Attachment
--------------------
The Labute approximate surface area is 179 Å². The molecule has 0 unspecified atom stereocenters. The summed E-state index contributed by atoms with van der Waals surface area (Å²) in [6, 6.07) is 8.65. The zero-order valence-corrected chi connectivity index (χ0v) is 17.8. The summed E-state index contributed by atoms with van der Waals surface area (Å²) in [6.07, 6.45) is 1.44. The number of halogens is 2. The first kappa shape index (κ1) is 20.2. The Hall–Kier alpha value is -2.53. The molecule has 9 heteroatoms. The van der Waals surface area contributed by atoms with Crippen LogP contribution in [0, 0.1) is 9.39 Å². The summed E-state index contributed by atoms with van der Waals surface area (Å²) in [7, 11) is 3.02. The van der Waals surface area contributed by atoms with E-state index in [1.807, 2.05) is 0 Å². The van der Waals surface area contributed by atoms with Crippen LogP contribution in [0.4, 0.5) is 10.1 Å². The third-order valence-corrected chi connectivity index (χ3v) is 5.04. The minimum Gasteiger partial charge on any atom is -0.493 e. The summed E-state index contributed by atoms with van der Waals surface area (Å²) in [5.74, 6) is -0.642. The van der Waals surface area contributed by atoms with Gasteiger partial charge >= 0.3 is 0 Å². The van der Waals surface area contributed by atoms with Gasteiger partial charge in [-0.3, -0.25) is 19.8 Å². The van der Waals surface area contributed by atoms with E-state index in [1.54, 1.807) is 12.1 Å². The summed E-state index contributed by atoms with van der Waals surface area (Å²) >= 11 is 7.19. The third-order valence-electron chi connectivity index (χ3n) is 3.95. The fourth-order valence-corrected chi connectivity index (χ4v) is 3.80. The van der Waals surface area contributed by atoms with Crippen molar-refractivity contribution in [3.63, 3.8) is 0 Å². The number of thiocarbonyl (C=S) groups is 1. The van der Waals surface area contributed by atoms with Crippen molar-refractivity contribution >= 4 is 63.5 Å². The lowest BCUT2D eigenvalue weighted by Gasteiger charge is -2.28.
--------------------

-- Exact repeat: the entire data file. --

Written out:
The Labute approximate surface area is 179 Å². The molecule has 0 unspecified atom stereocenters. The summed E-state index contributed by atoms with van der Waals surface area (Å²) in [6, 6.07) is 8.65. The zero-order valence-corrected chi connectivity index (χ0v) is 17.8. The summed E-state index contributed by atoms with van der Waals surface area (Å²) in [6.07, 6.45) is 1.44. The number of halogens is 2. The first kappa shape index (κ1) is 20.2. The Hall–Kier alpha value is -2.53. The molecule has 9 heteroatoms. The van der Waals surface area contributed by atoms with Crippen LogP contribution in [0, 0.1) is 9.39 Å². The summed E-state index contributed by atoms with van der Waals surface area (Å²) in [7, 11) is 3.02. The van der Waals surface area contributed by atoms with E-state index in [1.807, 2.05) is 0 Å². The van der Waals surface area contributed by atoms with Crippen LogP contribution in [0.4, 0.5) is 10.1 Å². The third-order valence-corrected chi connectivity index (χ3v) is 5.04. The minimum Gasteiger partial charge on any atom is -0.493 e. The summed E-state index contributed by atoms with van der Waals surface area (Å²) in [5.74, 6) is -0.642. The van der Waals surface area contributed by atoms with Gasteiger partial charge >= 0.3 is 0 Å². The van der Waals surface area contributed by atoms with Gasteiger partial charge in [-0.3, -0.25) is 19.8 Å². The van der Waals surface area contributed by atoms with E-state index in [1.54, 1.807) is 12.1 Å². The summed E-state index contributed by atoms with van der Waals surface area (Å²) >= 11 is 7.19. The third-order valence-electron chi connectivity index (χ3n) is 3.95. The fourth-order valence-corrected chi connectivity index (χ4v) is 3.80. The van der Waals surface area contributed by atoms with Crippen molar-refractivity contribution in [3.63, 3.8) is 0 Å². The number of thiocarbonyl (C=S) groups is 1. The van der Waals surface area contributed by atoms with Crippen molar-refractivity contribution >= 4 is 63.5 Å². The lowest BCUT2D eigenvalue weighted by Gasteiger charge is -2.28.